Even if a site is blocked, Australians might bypass the restriction by many means. One is already used by many Australians: virtual private networks (VPN). These hide the user’s geographic location, thus bypassing any regional blocks.
More than 200,000 Australians have already used services such as these to access Netflix prior to the company’s launch in Australia. Mumbrella reported recently that more than 680,000 Australian households use this technology to access video content, not all for piracy.
But the media industry has a different perspective on the use of such technologies.
Andrew Maiden, Australian Subscription Television and Radio Association chief executive, compared the use of VPNs to “getting around that a supermarket has a faulty checkout where you can take goods out without paying for them”. He added that just because it’s possible to circumvent a law, that doesn’t make it right to do so.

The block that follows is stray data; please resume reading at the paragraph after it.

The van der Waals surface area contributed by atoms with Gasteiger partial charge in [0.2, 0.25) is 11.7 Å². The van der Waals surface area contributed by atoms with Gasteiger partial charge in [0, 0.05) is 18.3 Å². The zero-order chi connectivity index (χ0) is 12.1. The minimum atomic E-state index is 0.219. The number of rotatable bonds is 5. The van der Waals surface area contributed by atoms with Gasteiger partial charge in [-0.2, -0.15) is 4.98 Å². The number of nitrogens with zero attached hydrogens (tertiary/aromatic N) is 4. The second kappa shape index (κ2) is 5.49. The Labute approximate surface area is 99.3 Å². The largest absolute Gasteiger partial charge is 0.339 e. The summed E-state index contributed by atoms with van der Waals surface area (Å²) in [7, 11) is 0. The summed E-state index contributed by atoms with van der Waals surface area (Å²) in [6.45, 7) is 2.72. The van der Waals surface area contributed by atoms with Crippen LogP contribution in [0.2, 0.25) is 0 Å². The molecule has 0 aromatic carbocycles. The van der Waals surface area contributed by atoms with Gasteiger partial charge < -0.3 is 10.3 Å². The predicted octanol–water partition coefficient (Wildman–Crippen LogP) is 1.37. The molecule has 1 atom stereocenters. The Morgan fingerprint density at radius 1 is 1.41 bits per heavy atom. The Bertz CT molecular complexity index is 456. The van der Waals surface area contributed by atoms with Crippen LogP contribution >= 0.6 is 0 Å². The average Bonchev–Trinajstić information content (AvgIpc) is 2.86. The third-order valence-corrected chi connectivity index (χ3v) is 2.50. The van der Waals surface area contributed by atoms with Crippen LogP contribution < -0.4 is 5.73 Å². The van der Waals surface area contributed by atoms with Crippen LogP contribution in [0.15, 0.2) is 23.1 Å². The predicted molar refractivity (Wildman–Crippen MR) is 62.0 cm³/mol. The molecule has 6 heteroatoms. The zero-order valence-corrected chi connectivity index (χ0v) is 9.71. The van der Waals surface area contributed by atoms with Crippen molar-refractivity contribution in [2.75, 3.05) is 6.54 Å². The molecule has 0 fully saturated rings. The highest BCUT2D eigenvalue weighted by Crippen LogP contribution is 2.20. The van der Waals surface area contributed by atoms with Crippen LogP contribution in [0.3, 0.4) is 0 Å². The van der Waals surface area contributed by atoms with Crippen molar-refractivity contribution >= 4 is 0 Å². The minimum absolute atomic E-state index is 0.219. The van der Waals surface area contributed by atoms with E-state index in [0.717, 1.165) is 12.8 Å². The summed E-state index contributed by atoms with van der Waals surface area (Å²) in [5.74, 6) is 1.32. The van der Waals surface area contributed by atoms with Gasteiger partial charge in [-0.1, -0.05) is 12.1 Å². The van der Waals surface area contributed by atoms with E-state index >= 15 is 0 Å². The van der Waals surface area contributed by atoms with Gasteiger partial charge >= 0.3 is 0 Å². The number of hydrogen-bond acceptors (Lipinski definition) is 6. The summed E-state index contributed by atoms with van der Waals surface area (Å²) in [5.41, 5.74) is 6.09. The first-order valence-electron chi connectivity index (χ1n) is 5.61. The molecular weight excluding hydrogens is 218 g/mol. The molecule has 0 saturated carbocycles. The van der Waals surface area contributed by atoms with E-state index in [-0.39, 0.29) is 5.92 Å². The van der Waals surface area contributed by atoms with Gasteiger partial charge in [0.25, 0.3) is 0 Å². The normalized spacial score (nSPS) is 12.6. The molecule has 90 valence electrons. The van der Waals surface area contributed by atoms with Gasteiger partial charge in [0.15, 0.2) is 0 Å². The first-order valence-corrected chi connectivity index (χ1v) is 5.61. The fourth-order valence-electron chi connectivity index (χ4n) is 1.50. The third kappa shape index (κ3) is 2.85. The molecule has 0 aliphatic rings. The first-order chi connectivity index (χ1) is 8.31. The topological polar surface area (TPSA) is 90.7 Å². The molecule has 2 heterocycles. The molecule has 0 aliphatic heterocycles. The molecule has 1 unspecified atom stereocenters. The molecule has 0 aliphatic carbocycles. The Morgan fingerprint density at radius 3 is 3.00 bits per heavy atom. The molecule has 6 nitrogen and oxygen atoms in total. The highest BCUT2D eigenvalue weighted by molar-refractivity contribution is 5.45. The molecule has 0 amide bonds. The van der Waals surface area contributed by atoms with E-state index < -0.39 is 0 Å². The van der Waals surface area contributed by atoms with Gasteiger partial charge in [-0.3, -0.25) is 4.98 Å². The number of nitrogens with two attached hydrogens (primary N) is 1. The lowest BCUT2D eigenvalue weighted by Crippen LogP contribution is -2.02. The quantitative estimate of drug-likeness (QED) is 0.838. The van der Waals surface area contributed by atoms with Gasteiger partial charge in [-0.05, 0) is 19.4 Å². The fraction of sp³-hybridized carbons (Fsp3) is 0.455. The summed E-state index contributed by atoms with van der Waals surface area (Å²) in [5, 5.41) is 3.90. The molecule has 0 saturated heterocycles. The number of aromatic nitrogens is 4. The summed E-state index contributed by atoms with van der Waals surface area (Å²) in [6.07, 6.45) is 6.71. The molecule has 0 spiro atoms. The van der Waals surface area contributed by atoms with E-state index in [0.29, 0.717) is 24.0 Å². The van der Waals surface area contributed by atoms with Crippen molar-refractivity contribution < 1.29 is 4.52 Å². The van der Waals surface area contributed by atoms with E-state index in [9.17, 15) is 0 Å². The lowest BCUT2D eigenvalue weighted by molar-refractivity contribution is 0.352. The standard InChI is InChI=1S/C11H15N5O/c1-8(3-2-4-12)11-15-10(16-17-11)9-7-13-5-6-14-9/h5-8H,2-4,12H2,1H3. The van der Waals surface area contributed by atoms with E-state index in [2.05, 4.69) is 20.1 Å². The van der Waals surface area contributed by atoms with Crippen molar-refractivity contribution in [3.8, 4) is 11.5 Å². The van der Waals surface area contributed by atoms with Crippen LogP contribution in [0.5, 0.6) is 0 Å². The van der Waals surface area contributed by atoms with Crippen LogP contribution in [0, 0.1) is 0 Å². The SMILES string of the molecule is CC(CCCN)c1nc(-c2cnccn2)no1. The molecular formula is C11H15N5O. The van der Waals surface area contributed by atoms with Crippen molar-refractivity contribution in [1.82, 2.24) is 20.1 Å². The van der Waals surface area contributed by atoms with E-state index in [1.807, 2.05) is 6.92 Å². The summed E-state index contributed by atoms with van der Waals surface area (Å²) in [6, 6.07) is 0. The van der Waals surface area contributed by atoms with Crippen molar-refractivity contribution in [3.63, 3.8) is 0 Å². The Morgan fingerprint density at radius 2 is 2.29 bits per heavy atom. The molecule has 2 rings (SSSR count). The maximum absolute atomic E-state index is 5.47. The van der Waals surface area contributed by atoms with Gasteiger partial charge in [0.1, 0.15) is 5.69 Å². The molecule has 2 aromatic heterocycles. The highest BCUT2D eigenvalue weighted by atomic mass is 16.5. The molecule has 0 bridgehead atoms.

Does it actually work?
Australian media organisations argue they are doing their bit to combat piracy by making content legally available.
Foxtel’s Bruce Meagher has argued that the company was doing its bit by releasing content at the same time it was released in the US and at a competitive price.
What is not considered here is that Foxtel has a relatively small penetration rate in the Australian market, at only 30 percent. This is far less than the pay-TV penetration in the US (84 percent) and UK (50 percent).
So even if Foxtel releases content sooner, most Australians still don’t have access to it unless they sign up for a pay TV account, which might include many channels and programs they’re not interested in.
However, during the Copyright Act inquiry, Christopher Chard from Village Roadshow Films noted that traffic from the UK to a piracy site diminished significantly once the site was blocked in that country. This is despite some people in the UK using VPNs to still access that site.
In the UK more than 100 websites have been blocked since similar legislation was introduced in 2012.